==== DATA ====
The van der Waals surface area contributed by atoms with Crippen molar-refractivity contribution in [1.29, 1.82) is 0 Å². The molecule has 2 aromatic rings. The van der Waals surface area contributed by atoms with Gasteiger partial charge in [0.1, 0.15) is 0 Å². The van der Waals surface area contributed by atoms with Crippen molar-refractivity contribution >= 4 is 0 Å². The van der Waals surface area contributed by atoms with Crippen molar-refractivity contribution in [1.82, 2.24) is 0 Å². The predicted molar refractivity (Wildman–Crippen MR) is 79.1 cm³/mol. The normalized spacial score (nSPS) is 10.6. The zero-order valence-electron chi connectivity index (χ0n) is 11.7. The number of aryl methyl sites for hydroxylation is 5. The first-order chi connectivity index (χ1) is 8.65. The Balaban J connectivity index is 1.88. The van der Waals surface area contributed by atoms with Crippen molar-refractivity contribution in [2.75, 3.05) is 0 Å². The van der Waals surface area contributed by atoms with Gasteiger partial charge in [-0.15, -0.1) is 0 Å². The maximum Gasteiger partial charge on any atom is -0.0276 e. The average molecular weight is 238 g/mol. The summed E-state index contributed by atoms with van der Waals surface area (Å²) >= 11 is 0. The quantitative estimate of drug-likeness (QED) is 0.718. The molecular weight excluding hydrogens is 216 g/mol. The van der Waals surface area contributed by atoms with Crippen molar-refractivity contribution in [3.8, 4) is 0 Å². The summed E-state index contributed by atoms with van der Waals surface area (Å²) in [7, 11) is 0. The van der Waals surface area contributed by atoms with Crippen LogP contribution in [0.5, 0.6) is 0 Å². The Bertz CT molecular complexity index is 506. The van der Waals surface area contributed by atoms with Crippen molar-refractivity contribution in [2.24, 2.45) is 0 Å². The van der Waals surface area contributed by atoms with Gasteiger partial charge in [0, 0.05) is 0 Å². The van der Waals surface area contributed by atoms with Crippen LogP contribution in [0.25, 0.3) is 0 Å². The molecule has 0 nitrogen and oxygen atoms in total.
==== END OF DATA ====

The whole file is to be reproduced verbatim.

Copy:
The van der Waals surface area contributed by atoms with Crippen molar-refractivity contribution in [1.29, 1.82) is 0 Å². The molecule has 2 aromatic rings. The van der Waals surface area contributed by atoms with Gasteiger partial charge in [0.1, 0.15) is 0 Å². The van der Waals surface area contributed by atoms with Crippen molar-refractivity contribution >= 4 is 0 Å². The van der Waals surface area contributed by atoms with Crippen molar-refractivity contribution in [1.82, 2.24) is 0 Å². The predicted molar refractivity (Wildman–Crippen MR) is 79.1 cm³/mol. The normalized spacial score (nSPS) is 10.6. The zero-order valence-electron chi connectivity index (χ0n) is 11.7. The number of aryl methyl sites for hydroxylation is 5. The first-order chi connectivity index (χ1) is 8.65. The Balaban J connectivity index is 1.88. The van der Waals surface area contributed by atoms with Crippen molar-refractivity contribution in [2.75, 3.05) is 0 Å². The van der Waals surface area contributed by atoms with Gasteiger partial charge in [-0.15, -0.1) is 0 Å². The maximum Gasteiger partial charge on any atom is -0.0276 e. The average molecular weight is 238 g/mol. The summed E-state index contributed by atoms with van der Waals surface area (Å²) >= 11 is 0. The quantitative estimate of drug-likeness (QED) is 0.718. The molecular weight excluding hydrogens is 216 g/mol. The van der Waals surface area contributed by atoms with Crippen molar-refractivity contribution in [3.8, 4) is 0 Å². The summed E-state index contributed by atoms with van der Waals surface area (Å²) in [7, 11) is 0. The van der Waals surface area contributed by atoms with Crippen LogP contribution in [0.5, 0.6) is 0 Å². The Bertz CT molecular complexity index is 506. The van der Waals surface area contributed by atoms with Crippen molar-refractivity contribution in [2.24, 2.45) is 0 Å². The van der Waals surface area contributed by atoms with Gasteiger partial charge in [0, 0.05) is 0 Å². The van der Waals surface area contributed by atoms with Crippen LogP contribution in [0.25, 0.3) is 0 Å². The molecule has 0 nitrogen and oxygen atoms in total.